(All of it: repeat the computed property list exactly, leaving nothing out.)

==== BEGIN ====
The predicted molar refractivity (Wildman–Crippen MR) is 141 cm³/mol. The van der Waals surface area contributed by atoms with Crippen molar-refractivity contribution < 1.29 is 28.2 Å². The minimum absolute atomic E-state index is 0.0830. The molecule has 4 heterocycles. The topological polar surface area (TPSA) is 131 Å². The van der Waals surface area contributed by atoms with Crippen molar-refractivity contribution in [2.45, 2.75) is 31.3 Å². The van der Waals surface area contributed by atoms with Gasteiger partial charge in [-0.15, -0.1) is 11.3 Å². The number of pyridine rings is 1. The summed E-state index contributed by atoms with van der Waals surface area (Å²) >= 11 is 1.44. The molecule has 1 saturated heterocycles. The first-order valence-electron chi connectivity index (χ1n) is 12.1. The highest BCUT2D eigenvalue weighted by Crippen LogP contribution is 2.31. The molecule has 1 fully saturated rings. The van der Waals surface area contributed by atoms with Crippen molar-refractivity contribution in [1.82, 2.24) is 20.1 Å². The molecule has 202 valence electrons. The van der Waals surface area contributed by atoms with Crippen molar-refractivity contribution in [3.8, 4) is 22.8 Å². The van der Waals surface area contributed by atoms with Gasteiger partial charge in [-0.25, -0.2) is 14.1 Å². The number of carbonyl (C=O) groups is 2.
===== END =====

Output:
The predicted molar refractivity (Wildman–Crippen MR) is 141 cm³/mol. The van der Waals surface area contributed by atoms with Crippen molar-refractivity contribution < 1.29 is 28.2 Å². The minimum absolute atomic E-state index is 0.0830. The molecule has 4 heterocycles. The topological polar surface area (TPSA) is 131 Å². The van der Waals surface area contributed by atoms with Crippen molar-refractivity contribution in [2.45, 2.75) is 31.3 Å². The van der Waals surface area contributed by atoms with Gasteiger partial charge in [-0.15, -0.1) is 11.3 Å². The number of pyridine rings is 1. The summed E-state index contributed by atoms with van der Waals surface area (Å²) >= 11 is 1.44. The molecule has 1 saturated heterocycles. The first-order valence-electron chi connectivity index (χ1n) is 12.1. The highest BCUT2D eigenvalue weighted by Crippen LogP contribution is 2.31. The molecule has 1 fully saturated rings. The van der Waals surface area contributed by atoms with Crippen molar-refractivity contribution in [1.82, 2.24) is 20.1 Å². The molecule has 202 valence electrons. The van der Waals surface area contributed by atoms with Crippen molar-refractivity contribution in [3.8, 4) is 22.8 Å². The van der Waals surface area contributed by atoms with Gasteiger partial charge in [-0.25, -0.2) is 14.1 Å². The number of carbonyl (C=O) groups is 2.